handkerchief, but her hands were over her eyes.

After a good long while she finally stopped crying. And a bit later her
hands came down off of her face as well. Strangely, the look in her eyes
was now a determined one. “I killed him” she said flatly. “I killed

I took my handkerchief and brought it up to her cheeks to wipe them,
and she allowed me to do it, still staring up at the ceiling. As I ran
my handkerchief over her cheeks it popped into my mind that I was wiping
away her freckles too. I looked at my handkerchief, half expecting to
see them there on the surface. But there were no freckles. There were
only tears.

“I had been following him. For a month, I think. That morning I followed
him into town. I parked by the trees over by the gazebo so that he
wouldn’t see my truck. Then I walked to the diner where his jeep was. I
looked in the window. I saw them talking together, and laughing. It
wasn’t the first time I had seen him go into the diner. And I was
sure…I was just so sure.”

“Ron drove back to his cabin. I walked in on him without knocking. I
said terrible things to him. He said he loved me, that he had no idea
what I was talking about, that he wasn’t involved with her. I didn’t
believe him. I want over to the dresser where I knew he kept the gun. I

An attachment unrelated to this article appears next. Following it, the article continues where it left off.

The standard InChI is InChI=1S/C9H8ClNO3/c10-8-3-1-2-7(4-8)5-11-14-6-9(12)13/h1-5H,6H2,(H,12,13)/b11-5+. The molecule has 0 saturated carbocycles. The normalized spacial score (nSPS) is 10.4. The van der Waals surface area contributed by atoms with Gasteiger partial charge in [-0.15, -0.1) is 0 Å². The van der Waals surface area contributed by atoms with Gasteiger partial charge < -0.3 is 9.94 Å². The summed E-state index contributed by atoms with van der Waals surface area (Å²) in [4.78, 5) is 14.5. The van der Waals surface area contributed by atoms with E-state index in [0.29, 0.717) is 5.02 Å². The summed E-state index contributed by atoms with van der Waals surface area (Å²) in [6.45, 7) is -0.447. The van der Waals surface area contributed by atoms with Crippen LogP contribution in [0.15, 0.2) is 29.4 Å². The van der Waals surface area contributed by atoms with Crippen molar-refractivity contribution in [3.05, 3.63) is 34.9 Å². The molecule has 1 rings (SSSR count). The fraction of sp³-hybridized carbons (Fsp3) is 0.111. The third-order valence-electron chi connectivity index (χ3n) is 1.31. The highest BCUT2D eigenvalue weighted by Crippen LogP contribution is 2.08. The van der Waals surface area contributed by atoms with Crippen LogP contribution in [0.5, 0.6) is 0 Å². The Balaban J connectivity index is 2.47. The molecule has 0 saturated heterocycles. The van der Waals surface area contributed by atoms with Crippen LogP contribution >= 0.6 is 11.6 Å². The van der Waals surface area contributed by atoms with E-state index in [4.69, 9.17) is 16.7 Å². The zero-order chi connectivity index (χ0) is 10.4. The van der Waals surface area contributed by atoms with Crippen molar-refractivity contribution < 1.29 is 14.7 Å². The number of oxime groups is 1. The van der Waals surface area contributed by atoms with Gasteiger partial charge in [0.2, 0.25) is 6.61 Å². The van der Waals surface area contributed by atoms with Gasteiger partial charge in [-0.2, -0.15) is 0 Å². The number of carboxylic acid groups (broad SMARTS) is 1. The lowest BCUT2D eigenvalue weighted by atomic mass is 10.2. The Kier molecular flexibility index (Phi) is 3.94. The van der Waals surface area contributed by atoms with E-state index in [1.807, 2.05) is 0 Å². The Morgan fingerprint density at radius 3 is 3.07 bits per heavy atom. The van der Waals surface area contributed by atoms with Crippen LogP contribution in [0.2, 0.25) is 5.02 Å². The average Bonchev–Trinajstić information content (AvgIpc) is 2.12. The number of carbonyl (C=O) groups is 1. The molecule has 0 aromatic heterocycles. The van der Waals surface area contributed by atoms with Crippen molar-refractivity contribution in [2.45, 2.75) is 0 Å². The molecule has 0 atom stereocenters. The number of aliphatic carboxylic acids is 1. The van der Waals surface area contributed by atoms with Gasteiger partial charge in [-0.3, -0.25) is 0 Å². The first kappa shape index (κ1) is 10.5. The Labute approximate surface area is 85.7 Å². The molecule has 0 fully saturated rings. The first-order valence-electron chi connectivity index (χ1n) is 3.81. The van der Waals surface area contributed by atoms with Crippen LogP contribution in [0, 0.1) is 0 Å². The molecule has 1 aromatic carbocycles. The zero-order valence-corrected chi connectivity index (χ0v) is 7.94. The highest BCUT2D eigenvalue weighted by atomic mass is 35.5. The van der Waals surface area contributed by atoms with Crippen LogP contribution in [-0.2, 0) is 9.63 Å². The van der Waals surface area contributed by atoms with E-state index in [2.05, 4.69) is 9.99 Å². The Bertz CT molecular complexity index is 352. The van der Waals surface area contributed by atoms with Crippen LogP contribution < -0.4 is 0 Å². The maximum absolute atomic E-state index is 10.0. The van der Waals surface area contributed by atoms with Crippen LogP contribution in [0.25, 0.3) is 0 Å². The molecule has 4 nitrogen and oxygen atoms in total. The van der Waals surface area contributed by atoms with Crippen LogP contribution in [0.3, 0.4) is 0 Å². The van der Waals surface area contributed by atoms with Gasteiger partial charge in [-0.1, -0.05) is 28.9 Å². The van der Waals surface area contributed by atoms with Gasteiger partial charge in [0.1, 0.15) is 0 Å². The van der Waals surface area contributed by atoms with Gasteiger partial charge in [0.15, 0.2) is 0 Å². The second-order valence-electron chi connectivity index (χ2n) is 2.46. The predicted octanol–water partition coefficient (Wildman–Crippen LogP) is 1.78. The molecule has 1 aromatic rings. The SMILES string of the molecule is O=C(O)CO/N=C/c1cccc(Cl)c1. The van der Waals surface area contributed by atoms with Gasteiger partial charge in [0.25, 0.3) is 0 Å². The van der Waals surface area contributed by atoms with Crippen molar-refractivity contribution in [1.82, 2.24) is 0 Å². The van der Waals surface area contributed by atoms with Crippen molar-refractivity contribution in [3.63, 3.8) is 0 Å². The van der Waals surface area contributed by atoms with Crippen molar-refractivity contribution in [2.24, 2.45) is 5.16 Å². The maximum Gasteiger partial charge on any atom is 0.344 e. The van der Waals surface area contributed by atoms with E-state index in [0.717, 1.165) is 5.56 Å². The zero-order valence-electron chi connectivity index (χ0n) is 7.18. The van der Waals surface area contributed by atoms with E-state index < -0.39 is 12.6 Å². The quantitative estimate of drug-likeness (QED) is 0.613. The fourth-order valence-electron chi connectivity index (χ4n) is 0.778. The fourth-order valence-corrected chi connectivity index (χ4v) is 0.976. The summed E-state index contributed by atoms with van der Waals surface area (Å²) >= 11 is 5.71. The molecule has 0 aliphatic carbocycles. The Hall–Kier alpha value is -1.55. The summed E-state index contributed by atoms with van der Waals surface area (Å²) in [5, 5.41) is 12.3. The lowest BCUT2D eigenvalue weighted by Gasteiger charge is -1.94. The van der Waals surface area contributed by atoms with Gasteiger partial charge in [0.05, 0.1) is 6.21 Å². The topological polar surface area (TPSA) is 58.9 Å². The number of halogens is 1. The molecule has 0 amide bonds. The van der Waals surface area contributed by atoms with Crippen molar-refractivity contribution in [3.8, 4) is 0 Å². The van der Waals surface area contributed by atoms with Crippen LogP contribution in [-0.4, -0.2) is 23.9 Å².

had tried talking him into getting rid of it across the months, but he
just said that he needed it out in the woods to protect himself against
wild animals. I pulled the drawer open slowly and lifted the gun. It was
so heavy in my hand. I turned to him, and his eyes widened. He threw up
his hands, once again telling me that he loved me. Then I heard the
explosion from the gun. Ron looked down at his chest. I shot him again.
He fell onto the floor. I went over to the bed, and threw the gun down
on the floor. After sitting there a while I picked the gun up and went
over to the dresser and took one of Ron’s socks and tried to wipe my
fingerprints off of it. Then I set it on the dresser and drove back
here. I didn’t even look at Ron when I left. I just came home and sat in
the big blue chair. The next thing I remember it was dark. And I
remember feeling such a peace inside myself. Like everything had been
crazy but that it all then made sense. Does that make any sense, Mr.

Unfortunately, I had heard the same type of story before. “Yeah, Jane.
It makes sense.”

At that point my stomach felt like somebody had stabbed me in the gut
with a big-ass knife and was twisting it around and laughing at me. I
knew I needed to get back to Colton and to a doctor.

“Jane, would you be willing to tell the police that? To go with me back
to Colton and make things right?”